The assumption that interpretation is widespread and must be tamed is illustrated in the ambition for a touchstone capable of showing the authenticity, or veracity, of certain entities. Such touchstone would have the capacity to help us distinguish friends from enemies, of identifying the quality of particular lines, and of bringing the truth to light. This touchstone, used for the comprehension of others, may be an object, a form of test, or a person. It will, however, be seen that accurate judgments do not derive from the use of the touchstone itself, but from a technical understanding of interpretation conducted by accomplished individuals. Precise forms of judgment are, thus, the result of a combination of factors that include good intuition, or conviction, the ability to learn a specific method or technique, to show something, detect errors and ask questions.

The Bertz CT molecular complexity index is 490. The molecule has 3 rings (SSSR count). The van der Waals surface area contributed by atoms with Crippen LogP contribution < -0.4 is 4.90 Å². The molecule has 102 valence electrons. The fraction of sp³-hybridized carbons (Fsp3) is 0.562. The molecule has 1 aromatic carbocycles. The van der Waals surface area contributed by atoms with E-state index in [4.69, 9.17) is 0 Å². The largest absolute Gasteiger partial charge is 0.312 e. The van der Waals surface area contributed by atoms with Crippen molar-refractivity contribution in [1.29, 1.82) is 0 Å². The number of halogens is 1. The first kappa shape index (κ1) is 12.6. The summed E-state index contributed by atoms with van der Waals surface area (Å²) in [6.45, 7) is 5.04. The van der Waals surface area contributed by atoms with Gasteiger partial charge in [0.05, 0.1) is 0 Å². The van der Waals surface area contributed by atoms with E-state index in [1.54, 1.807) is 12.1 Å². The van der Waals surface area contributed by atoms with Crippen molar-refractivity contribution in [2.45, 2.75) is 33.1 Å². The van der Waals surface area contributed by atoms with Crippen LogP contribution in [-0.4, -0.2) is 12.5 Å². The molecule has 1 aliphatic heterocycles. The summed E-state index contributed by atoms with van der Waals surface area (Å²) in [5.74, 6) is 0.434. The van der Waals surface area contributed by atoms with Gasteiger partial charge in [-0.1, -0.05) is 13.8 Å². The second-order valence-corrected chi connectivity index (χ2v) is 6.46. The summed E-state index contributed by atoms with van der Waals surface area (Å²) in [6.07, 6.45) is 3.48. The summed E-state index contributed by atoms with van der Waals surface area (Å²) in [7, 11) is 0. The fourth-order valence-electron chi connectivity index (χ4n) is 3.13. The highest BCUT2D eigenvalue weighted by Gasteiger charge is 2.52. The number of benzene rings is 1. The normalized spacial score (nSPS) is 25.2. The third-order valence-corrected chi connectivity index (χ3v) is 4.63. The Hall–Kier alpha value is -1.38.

|Qualification||Doctor of Philosophy|
|Place of Publication||Lisbon|
|Publication status||Published - 2011|
- Literary philosophy